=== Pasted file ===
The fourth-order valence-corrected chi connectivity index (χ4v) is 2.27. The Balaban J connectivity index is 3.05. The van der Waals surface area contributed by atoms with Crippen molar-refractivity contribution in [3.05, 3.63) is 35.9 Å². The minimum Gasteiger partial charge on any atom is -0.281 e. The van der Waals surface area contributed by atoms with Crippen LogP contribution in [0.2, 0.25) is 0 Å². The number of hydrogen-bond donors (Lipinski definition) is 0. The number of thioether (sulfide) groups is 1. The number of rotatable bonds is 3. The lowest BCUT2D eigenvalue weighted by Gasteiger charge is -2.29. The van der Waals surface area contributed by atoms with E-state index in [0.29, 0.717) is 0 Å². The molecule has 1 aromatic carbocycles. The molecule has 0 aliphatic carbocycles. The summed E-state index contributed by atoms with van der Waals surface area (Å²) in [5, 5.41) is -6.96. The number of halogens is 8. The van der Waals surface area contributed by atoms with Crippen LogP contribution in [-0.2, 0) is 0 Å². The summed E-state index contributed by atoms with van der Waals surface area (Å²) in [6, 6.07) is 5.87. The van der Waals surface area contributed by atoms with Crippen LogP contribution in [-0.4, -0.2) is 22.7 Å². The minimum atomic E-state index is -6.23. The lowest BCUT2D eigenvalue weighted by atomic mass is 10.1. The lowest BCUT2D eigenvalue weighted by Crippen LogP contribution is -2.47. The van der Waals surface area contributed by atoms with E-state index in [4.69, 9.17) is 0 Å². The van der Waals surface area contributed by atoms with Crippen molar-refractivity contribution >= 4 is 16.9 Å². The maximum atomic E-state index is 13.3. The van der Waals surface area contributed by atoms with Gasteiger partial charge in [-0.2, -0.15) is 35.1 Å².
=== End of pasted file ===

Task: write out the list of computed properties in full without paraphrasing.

The fourth-order valence-corrected chi connectivity index (χ4v) is 2.27. The Balaban J connectivity index is 3.05. The van der Waals surface area contributed by atoms with Crippen molar-refractivity contribution in [3.05, 3.63) is 35.9 Å². The minimum Gasteiger partial charge on any atom is -0.281 e. The van der Waals surface area contributed by atoms with Crippen LogP contribution in [0.2, 0.25) is 0 Å². The number of hydrogen-bond donors (Lipinski definition) is 0. The number of thioether (sulfide) groups is 1. The number of rotatable bonds is 3. The lowest BCUT2D eigenvalue weighted by Gasteiger charge is -2.29. The van der Waals surface area contributed by atoms with E-state index in [0.29, 0.717) is 0 Å². The molecule has 1 aromatic carbocycles. The molecule has 0 aliphatic carbocycles. The summed E-state index contributed by atoms with van der Waals surface area (Å²) in [5, 5.41) is -6.96. The number of halogens is 8. The van der Waals surface area contributed by atoms with Crippen LogP contribution in [-0.2, 0) is 0 Å². The summed E-state index contributed by atoms with van der Waals surface area (Å²) in [6, 6.07) is 5.87. The van der Waals surface area contributed by atoms with Crippen LogP contribution in [-0.4, -0.2) is 22.7 Å². The minimum atomic E-state index is -6.23. The lowest BCUT2D eigenvalue weighted by atomic mass is 10.1. The lowest BCUT2D eigenvalue weighted by Crippen LogP contribution is -2.47. The van der Waals surface area contributed by atoms with E-state index in [4.69, 9.17) is 0 Å². The van der Waals surface area contributed by atoms with Crippen molar-refractivity contribution >= 4 is 16.9 Å². The maximum atomic E-state index is 13.3. The van der Waals surface area contributed by atoms with Gasteiger partial charge in [-0.2, -0.15) is 35.1 Å².